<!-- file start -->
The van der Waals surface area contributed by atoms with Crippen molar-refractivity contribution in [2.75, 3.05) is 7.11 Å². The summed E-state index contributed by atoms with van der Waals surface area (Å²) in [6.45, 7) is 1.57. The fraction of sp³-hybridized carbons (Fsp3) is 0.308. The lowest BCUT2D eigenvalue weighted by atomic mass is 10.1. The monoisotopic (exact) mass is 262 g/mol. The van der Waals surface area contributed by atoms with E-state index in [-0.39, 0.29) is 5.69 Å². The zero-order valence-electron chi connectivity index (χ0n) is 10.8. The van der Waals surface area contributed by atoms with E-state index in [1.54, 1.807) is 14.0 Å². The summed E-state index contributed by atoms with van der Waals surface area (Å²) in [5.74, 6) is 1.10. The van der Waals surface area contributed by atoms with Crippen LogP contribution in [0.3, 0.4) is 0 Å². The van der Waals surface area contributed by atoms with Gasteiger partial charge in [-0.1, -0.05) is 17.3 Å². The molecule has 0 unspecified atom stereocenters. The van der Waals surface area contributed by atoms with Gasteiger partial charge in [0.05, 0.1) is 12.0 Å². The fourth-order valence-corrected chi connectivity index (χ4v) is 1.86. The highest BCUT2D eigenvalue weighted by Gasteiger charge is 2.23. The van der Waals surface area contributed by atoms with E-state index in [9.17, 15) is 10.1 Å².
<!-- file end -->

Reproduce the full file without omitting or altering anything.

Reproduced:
The van der Waals surface area contributed by atoms with Crippen molar-refractivity contribution in [2.75, 3.05) is 7.11 Å². The summed E-state index contributed by atoms with van der Waals surface area (Å²) in [6.45, 7) is 1.57. The fraction of sp³-hybridized carbons (Fsp3) is 0.308. The lowest BCUT2D eigenvalue weighted by atomic mass is 10.1. The monoisotopic (exact) mass is 262 g/mol. The van der Waals surface area contributed by atoms with E-state index in [-0.39, 0.29) is 5.69 Å². The zero-order valence-electron chi connectivity index (χ0n) is 10.8. The van der Waals surface area contributed by atoms with E-state index in [1.54, 1.807) is 14.0 Å². The summed E-state index contributed by atoms with van der Waals surface area (Å²) in [5.74, 6) is 1.10. The van der Waals surface area contributed by atoms with Crippen LogP contribution in [0.3, 0.4) is 0 Å². The van der Waals surface area contributed by atoms with Gasteiger partial charge in [-0.1, -0.05) is 17.3 Å². The molecule has 0 unspecified atom stereocenters. The van der Waals surface area contributed by atoms with Gasteiger partial charge in [0.05, 0.1) is 12.0 Å². The fourth-order valence-corrected chi connectivity index (χ4v) is 1.86. The highest BCUT2D eigenvalue weighted by Gasteiger charge is 2.23. The van der Waals surface area contributed by atoms with E-state index in [9.17, 15) is 10.1 Å².